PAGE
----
Hi guys,
I'm having real difficulty with this
Show that
, where .
Now, I know by L'Hopital's rule, that
But the relation of n with k has really thrown me off.
Any help would be much appreciated.
Thanks in advance,
HTale.
Your problem amounts to interchanging a limit and an infinite product (or a series), can you see why?
You need to show . Due to your remark, this can be rewritten as
where if and if .
You need a theorem to justify that. A good one would be the "dominated convergence theorem" (you may know another name):Dominated convergence theorem (for series):I wrote the theorem for series, so you must let in order to have and apply the theorem.
If is such that
- for every , ;
- there is such that for every , and ,
Then, for every , the series and converge, and we have .
Thus you must find such that converges and, for every ,
.(And the inequality is obvious if since we would have )
To this aim, you can use the following bounds: if , then . I let you carry on from there.
Note: I assumed so that the factors of the product are positive and the logarithm makes sense.
Hi guys,
I'm having real trouble proving that
as
The following hint was provided,
HINT: choose an m to be much smaller than n, which approaches infinity (for example, or ) and separately consider the part of the product from which r goes from 1 to m and the part from m+1 to n. Taking the logarithm and bounding the sum from r=m+1 to r=n one should be able to prove that the second product is close to 1. As for the first product ranging from 1 to m, one must show that the numerator and denominator of each term has ratio very close to 1.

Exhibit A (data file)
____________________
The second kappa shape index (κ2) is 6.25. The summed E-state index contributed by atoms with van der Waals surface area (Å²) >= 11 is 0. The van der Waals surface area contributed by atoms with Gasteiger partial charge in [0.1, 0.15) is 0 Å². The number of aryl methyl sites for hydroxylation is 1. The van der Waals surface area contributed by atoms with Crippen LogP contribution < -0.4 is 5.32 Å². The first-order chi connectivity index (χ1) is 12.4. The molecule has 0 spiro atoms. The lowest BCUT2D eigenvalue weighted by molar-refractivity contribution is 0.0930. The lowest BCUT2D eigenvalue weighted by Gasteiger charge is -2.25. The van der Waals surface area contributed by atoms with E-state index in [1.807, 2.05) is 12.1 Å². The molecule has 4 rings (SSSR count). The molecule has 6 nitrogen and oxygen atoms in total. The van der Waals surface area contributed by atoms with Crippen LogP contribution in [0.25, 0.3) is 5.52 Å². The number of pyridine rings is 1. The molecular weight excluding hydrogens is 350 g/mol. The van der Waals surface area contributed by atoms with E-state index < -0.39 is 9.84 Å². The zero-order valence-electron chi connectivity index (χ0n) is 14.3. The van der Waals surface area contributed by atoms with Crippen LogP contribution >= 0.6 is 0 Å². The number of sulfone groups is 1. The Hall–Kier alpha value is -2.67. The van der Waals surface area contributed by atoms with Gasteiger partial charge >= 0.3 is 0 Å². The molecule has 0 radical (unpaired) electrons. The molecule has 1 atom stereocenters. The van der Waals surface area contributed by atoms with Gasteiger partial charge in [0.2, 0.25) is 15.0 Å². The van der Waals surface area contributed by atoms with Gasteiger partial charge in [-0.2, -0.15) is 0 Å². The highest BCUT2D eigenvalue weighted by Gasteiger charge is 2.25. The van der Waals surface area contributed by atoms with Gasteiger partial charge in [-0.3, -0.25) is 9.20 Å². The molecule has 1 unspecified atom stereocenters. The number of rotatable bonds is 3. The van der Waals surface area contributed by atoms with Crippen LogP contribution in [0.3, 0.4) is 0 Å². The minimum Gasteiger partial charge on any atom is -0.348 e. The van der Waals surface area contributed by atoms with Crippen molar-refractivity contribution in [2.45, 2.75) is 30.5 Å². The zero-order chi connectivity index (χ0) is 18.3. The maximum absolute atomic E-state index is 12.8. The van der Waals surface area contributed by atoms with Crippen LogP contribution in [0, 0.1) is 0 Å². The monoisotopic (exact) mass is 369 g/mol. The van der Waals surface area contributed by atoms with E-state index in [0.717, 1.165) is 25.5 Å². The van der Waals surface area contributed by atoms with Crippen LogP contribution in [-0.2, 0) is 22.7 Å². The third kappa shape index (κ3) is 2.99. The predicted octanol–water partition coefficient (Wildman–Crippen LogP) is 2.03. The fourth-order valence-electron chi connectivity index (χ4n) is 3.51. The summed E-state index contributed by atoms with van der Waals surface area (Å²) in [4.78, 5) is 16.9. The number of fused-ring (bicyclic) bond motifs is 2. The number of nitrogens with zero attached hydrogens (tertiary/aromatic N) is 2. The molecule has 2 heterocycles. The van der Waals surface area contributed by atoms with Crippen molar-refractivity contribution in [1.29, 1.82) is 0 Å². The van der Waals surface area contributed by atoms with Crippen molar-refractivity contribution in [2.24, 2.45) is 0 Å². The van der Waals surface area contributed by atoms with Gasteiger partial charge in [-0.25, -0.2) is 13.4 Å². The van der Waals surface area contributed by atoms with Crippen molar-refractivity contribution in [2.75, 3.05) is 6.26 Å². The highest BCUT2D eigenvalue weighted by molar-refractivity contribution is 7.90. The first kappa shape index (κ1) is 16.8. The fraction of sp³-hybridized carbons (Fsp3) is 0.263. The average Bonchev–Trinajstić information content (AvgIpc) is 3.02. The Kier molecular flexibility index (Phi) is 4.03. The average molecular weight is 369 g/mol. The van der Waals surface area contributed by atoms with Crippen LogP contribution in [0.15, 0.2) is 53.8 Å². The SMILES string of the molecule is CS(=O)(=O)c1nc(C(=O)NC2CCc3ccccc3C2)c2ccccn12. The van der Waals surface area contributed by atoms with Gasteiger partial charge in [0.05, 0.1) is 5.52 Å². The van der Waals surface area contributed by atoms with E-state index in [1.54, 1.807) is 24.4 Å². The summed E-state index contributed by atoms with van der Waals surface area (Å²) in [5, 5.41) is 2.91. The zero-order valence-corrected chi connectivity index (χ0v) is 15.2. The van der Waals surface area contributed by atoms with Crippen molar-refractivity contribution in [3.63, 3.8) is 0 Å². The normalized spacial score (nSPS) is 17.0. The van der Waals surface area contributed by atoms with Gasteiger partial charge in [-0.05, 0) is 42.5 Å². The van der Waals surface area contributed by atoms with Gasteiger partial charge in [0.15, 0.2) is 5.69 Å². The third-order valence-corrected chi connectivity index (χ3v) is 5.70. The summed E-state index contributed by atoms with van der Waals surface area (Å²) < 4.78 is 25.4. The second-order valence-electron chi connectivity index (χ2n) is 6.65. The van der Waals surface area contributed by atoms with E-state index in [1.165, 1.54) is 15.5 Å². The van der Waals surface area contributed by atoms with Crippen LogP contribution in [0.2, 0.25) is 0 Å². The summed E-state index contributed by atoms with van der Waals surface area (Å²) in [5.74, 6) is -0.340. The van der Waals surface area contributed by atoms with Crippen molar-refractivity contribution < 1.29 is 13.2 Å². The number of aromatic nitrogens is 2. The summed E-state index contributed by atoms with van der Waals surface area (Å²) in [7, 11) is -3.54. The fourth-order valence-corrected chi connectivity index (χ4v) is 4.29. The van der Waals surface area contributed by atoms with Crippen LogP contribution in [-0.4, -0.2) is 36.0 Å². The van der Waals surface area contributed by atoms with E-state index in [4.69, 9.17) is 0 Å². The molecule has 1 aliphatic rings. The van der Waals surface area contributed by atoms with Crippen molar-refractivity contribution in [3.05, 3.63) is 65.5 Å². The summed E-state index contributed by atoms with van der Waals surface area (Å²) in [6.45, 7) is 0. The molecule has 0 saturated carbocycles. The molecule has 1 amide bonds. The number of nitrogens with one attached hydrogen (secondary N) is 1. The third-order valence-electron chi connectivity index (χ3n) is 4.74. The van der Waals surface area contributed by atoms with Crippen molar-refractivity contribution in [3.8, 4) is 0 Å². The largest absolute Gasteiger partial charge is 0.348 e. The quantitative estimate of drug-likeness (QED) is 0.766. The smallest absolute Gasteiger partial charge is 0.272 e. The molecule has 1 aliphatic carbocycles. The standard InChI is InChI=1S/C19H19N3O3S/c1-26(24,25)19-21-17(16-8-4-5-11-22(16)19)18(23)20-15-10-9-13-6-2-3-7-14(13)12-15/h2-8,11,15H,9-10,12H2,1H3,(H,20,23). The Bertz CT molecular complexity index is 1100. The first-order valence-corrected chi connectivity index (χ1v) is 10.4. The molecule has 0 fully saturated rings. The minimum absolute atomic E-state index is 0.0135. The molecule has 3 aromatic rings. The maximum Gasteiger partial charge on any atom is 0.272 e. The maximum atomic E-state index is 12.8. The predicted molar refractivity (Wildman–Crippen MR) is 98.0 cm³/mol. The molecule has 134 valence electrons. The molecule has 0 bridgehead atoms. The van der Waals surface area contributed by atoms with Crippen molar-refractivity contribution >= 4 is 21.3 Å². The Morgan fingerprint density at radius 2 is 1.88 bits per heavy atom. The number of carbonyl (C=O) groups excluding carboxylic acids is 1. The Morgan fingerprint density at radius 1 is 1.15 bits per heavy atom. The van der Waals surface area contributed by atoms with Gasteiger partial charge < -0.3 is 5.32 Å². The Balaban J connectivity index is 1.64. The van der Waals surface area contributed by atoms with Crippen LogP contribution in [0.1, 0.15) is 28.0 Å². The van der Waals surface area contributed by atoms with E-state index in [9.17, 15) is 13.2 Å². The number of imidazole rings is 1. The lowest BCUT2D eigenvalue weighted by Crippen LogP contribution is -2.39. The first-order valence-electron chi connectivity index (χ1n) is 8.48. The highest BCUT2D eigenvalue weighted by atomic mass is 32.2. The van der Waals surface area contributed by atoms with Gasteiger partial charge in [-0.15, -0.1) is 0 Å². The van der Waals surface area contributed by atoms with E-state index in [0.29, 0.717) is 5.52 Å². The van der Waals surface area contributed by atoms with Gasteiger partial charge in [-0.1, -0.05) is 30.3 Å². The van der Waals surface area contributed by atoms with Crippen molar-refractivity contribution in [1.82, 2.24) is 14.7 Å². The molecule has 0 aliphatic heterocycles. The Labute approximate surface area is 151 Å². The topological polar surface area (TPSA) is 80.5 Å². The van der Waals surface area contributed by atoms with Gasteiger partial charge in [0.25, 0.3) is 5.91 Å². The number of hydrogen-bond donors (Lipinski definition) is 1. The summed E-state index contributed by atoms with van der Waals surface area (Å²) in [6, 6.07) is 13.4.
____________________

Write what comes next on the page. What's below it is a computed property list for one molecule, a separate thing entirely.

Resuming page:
So, does that mean starting off with something like,
I have no idea how to continue with this.
Thank you all so very very much in advance,
Regards,
HTale.
PS: Just incase it's too small to read, the bracketed part with the sin's read
for the numerator, and
for the denominator.
Ok, I have not made any sense of the hint (it was provided by the author of the book from the exercise I'm trying to solve), but if we take the logarithm of the above, and manipulating it a bit, we get
,
which is the same as saying,
.
Now, here's the interesting bit. By L'Hopitals rule
.
So now I'm appealing to any analysts here; is there some theorem out there which allows me to do
Any help would be much appreciated.
Thanks in advance,
HTale.
First of all, your manipulation result is incorrect: . You dropped the "log"-s in the process.
Then, l'Hopital's rule does not make sense here, since the RHS is also a limit on . Remember: r is an integer between 1 and k ! So the r-s close to k tend to too.
However,
when and . (Because when )
The first condition is satisfied when , cause .
But the second condition is not, cause r goes from 1 to k and when r = k for instance , which is not .
But that's when separating the sum / product comes into play.
if you limit the range of r to 1 to m = integer_part( ), then , you get to have when .
So the 1st part of the sum / product vanishes out smoothly. -> wrong
No ! in fact the 2nd part of the product vanishes (tends to 1).
The first part does not. Even if every r-term tends individually to 1, their product doesn't. (Give me some time to find a counter-example).
The first part tends to 0, because intuitively,
as , there are more and more r-terms with "close" to , which makes the denominator of the r-term close to 0. More and more of these r-terms accumulate, dragging the product close to 0.
I guess I'm being a bit unclear with the explanation ... Can someone help me out ?